The ruling by South Africa’s African National Congress last week to expel its rebellious youth leader sounded like the refrain of an exasperated parent: Julius Malema “has shown no remorse; is not prepared to be disciplined,” read the statement from the 100-year-old political party most famously led by Nelson Mandela.
And with that, by stripping him of his job and party membership, South Africa’s ruling party seemed to end the political career of its Youth League president.
Or maybe not.
Malema responded with typical brio: “I will die with my boots on.”
No one — least of all the 31-year-old leader — denies that Malema is a militant who delights in challenging authority, which is what got him expelled on Feb. 29. He often sports a black beret, calls himself a revolutionary and speaks almost nostalgically of the “struggle” — though critics point out that he was 9 years old when Mandela walked out of prison.
Mandela is a founding member of the Youth League, which was launched in the 1940s to organize black youths in South Africa against apartheid, but also as a sort of training ground for future leaders and as a semi-independent forum for politically active people between the ages of 14 and 35. In modern South Africa, it’s also a vital avenue for up-and-comers to work their way up within the ANC, which is dominated at higher levels by apartheid-era figures.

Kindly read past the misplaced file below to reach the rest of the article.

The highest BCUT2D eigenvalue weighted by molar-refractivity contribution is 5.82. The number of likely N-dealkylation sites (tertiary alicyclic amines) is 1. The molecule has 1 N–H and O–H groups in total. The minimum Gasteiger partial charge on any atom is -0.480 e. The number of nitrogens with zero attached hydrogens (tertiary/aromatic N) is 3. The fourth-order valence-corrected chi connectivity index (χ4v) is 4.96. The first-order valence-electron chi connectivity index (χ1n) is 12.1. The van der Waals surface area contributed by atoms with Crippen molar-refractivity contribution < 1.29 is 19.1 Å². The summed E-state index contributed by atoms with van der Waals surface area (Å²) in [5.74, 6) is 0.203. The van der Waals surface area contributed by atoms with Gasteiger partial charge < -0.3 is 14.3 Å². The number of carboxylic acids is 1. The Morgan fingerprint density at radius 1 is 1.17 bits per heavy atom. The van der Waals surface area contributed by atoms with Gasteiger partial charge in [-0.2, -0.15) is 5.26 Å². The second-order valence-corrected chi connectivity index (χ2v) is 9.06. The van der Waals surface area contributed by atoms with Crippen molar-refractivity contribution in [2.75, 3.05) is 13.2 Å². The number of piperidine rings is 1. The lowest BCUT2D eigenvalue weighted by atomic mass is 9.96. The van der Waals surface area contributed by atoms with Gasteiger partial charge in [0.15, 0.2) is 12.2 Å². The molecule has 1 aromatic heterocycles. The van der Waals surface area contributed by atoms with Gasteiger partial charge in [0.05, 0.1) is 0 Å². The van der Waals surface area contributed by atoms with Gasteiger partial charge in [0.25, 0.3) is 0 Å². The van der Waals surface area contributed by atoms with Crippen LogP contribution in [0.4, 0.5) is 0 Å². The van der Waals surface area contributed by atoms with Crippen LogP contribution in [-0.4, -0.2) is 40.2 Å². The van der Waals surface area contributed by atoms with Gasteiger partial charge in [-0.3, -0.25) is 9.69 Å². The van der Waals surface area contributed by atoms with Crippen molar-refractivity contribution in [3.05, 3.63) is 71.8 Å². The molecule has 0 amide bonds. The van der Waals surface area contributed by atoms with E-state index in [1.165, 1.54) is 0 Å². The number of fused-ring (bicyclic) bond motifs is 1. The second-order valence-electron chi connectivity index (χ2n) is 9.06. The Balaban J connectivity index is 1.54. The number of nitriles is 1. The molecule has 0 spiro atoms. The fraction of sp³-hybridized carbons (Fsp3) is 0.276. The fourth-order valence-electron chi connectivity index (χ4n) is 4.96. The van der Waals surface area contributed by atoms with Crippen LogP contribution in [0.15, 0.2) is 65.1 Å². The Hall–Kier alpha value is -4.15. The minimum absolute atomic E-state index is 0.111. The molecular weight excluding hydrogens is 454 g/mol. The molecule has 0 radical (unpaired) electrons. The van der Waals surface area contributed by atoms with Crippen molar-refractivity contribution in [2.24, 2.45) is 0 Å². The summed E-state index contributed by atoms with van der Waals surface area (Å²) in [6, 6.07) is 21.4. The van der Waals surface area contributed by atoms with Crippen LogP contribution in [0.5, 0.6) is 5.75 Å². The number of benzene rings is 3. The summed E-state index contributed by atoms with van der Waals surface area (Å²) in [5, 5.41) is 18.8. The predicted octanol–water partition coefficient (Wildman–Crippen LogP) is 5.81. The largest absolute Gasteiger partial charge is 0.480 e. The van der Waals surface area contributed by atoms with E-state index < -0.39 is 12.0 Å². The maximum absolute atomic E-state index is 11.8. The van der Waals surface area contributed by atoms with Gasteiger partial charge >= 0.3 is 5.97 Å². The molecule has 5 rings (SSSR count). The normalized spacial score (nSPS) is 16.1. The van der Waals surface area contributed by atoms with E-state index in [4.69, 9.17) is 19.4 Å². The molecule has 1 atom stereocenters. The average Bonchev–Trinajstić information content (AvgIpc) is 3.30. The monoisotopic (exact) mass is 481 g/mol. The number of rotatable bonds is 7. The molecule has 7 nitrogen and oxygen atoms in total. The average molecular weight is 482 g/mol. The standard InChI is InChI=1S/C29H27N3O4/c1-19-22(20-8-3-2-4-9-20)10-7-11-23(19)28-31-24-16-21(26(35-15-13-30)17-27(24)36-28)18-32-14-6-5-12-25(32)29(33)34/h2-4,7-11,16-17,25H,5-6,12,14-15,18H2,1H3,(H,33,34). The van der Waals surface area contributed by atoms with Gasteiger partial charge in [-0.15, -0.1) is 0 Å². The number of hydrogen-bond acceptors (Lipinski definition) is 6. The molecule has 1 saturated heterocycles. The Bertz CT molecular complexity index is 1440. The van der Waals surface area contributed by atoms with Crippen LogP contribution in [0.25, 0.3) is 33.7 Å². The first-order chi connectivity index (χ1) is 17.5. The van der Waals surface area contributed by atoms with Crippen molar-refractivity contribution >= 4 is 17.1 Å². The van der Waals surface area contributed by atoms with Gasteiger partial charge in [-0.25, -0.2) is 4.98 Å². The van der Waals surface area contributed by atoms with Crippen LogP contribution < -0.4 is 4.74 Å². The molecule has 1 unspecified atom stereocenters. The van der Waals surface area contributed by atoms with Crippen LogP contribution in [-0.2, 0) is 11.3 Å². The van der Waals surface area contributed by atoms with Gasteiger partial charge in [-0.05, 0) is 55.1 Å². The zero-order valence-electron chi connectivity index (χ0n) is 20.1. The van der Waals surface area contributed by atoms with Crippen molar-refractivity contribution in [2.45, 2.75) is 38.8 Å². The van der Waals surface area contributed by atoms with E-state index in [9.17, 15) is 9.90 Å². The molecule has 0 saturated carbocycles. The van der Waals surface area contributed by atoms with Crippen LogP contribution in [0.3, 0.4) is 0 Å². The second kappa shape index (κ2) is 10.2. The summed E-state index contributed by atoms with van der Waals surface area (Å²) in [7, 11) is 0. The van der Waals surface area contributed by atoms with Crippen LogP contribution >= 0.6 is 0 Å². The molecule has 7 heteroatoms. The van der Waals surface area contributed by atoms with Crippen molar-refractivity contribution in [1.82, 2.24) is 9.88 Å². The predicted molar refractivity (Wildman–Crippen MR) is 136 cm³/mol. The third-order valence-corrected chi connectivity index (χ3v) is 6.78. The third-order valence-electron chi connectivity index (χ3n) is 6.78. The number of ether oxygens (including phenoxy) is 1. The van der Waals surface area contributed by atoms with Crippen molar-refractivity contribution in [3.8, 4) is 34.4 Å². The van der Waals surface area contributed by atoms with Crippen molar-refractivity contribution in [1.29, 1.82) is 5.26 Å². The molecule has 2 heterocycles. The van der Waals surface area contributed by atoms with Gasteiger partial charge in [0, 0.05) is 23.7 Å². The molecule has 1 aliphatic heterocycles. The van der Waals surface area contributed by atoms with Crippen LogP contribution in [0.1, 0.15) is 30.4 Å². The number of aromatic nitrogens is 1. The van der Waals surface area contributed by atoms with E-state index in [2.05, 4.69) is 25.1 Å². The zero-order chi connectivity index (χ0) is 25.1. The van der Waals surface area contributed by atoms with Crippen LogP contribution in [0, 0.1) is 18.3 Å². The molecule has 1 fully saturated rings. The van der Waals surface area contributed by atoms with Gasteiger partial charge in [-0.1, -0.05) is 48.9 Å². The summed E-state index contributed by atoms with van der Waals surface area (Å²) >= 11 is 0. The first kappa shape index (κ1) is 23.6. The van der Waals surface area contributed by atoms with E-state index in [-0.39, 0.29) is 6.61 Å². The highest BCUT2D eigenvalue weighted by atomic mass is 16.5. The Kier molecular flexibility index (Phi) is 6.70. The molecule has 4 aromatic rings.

Malema, who took the post in 2008, is best known for his reconciliation policies. However, in many ways he seems to want nothing of the sort — he has twice been convicted for hate speech, once for singing an apartheid-era struggle song, “Kill the Boers,” which advocates the killing of white farmers.
But with this rhetoric and energy, Malema has tapped into a vein. Nearly two decades after the end of apartheid, the country remains racially unbalanced with regard to power and wealth.
Malema has roused powerful sentiment and challenged a government that, for all its successes, faces legitimate complaints that it has failed to meet some South Africans’ most basic needs. Many slum dwellers in the nation of 50 million still lack services like running water and electricity. Malema himself lives in one of Johannesburg’s ritzier suburbs.
More than a third of South Africans are under the age of 25. This generation — called the “born frees” because few remember the oppression of apartheid — is dismally underemployed, with a staggering seven out of eight (pdf) out of work, according to government statistics.